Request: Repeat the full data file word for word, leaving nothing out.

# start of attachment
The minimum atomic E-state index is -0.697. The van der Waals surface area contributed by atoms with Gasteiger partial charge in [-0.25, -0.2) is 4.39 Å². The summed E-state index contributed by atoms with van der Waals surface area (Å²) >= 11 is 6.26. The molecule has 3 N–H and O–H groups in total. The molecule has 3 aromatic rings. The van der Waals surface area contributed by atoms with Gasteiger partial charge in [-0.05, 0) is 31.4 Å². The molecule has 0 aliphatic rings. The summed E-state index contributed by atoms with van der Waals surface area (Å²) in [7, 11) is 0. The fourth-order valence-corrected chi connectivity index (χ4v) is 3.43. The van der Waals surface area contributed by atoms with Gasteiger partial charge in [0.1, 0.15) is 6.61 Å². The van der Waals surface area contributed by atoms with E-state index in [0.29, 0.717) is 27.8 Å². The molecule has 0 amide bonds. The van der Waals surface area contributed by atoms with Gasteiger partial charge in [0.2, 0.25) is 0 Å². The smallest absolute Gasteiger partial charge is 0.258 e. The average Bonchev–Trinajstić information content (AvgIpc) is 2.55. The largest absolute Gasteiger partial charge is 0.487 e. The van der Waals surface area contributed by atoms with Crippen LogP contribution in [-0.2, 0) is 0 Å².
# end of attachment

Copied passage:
The minimum atomic E-state index is -0.697. The van der Waals surface area contributed by atoms with Gasteiger partial charge in [-0.25, -0.2) is 4.39 Å². The summed E-state index contributed by atoms with van der Waals surface area (Å²) >= 11 is 6.26. The molecule has 3 N–H and O–H groups in total. The molecule has 3 aromatic rings. The van der Waals surface area contributed by atoms with Gasteiger partial charge in [-0.05, 0) is 31.4 Å². The molecule has 0 aliphatic rings. The summed E-state index contributed by atoms with van der Waals surface area (Å²) in [7, 11) is 0. The fourth-order valence-corrected chi connectivity index (χ4v) is 3.43. The van der Waals surface area contributed by atoms with Gasteiger partial charge in [0.1, 0.15) is 6.61 Å². The van der Waals surface area contributed by atoms with E-state index in [0.29, 0.717) is 27.8 Å². The molecule has 0 amide bonds. The van der Waals surface area contributed by atoms with Gasteiger partial charge in [0.2, 0.25) is 0 Å². The smallest absolute Gasteiger partial charge is 0.258 e. The average Bonchev–Trinajstić information content (AvgIpc) is 2.55. The largest absolute Gasteiger partial charge is 0.487 e. The van der Waals surface area contributed by atoms with Crippen LogP contribution in [-0.2, 0) is 0 Å².